Eric Klister, who writes the Valley Jams blog, linked to a few posts over at the Chicago Tribune’s site on Greg Kot’s blog dealing with vinyl. Kot’s Trib blog Turn It Up: A guided tour through the worlds of pop, rock and rap is a music blog obviously, and these days it’s hard not to notice the prevalence of new vinyl.
Kot’s post Vinyl revival: How a dead format came back for another spin lays out that the vinyl resurgence is coming from both the college aged and from old timers. I thought this quote was choice:
Eric Shah, a 23-year-old law student at Loyola University, says he didn’t start buying vinyl to be cool, but because “I like the sound. It’s closer to the sound you might hear in the studio when the music is being recorded. I like the idea of listening to an artist’s work on vinyl. It becomes a process. You sit down, play through a side, it becomes more singular because you’re more focused on it. It’s not portable. You have to pay attention, turn the record over when it’s done. It encourages active listening.”
That’s actually a pretty good description of the big part of the appeal of vinyl. It encourages active listening. Of course there are other benefits of vinyl such as the great cover art. I’m interested to hear that the college aged – at least some of them – like having a physical connection to the music.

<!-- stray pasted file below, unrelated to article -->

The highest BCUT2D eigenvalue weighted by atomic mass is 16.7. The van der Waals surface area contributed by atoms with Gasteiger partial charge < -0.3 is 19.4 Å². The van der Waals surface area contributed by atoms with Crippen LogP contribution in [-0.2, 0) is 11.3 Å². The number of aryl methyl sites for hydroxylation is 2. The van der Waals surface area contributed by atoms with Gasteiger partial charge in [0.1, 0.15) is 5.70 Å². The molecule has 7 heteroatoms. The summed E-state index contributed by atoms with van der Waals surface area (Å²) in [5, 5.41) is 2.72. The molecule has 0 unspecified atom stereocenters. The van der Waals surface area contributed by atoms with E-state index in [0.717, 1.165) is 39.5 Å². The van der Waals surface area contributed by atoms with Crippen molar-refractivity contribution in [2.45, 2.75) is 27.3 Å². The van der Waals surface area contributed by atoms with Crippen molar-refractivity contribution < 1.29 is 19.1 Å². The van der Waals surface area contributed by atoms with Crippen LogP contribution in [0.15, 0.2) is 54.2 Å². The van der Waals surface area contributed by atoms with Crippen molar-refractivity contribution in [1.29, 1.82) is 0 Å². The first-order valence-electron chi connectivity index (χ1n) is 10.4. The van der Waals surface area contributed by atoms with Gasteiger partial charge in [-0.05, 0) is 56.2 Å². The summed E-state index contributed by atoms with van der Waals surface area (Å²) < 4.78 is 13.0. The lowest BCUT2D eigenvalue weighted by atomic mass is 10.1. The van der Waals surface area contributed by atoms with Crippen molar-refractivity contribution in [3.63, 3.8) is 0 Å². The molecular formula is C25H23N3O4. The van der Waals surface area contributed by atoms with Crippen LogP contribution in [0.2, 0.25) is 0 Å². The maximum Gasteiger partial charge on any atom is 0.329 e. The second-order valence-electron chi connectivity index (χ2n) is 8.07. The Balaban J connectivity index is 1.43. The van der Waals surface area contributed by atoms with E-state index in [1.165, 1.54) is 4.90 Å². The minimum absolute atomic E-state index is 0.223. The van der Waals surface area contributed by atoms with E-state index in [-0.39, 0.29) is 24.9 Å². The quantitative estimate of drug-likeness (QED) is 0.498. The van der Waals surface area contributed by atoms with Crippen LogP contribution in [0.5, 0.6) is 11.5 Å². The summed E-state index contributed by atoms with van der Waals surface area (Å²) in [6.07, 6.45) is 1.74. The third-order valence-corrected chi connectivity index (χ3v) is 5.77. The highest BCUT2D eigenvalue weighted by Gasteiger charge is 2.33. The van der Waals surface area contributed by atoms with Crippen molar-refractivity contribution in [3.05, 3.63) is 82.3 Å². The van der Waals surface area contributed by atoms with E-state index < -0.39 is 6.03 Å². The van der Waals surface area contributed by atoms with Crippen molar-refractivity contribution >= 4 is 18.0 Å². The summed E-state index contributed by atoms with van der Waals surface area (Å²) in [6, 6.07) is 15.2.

Kot quotes a statistic of six million records sold last year. He doesn’t provide a source, but I think that number includes both new and used albums. The statistics I’ve read is that sales of new albums doubled to around 1.8 million last year. It’s been a steady three year climb.
It’s clear now that the record companies are making money on the vinyl market. The major labels have been re-releasing catalog titles like crazy, in addition to the new stuff. The last time I went to the local record shop, it was like I was back in high school. They had ‘80s stuff by a variety of bands ranging from Gary Numan to Def Leppard. The labels seem to just be throwing a lot of stuff out there to see what sells.
The upswing in the market for vinyl and turntables is only a couple of years old. It’s hard to say whether it will last. But for now, enjoy it while it lasts!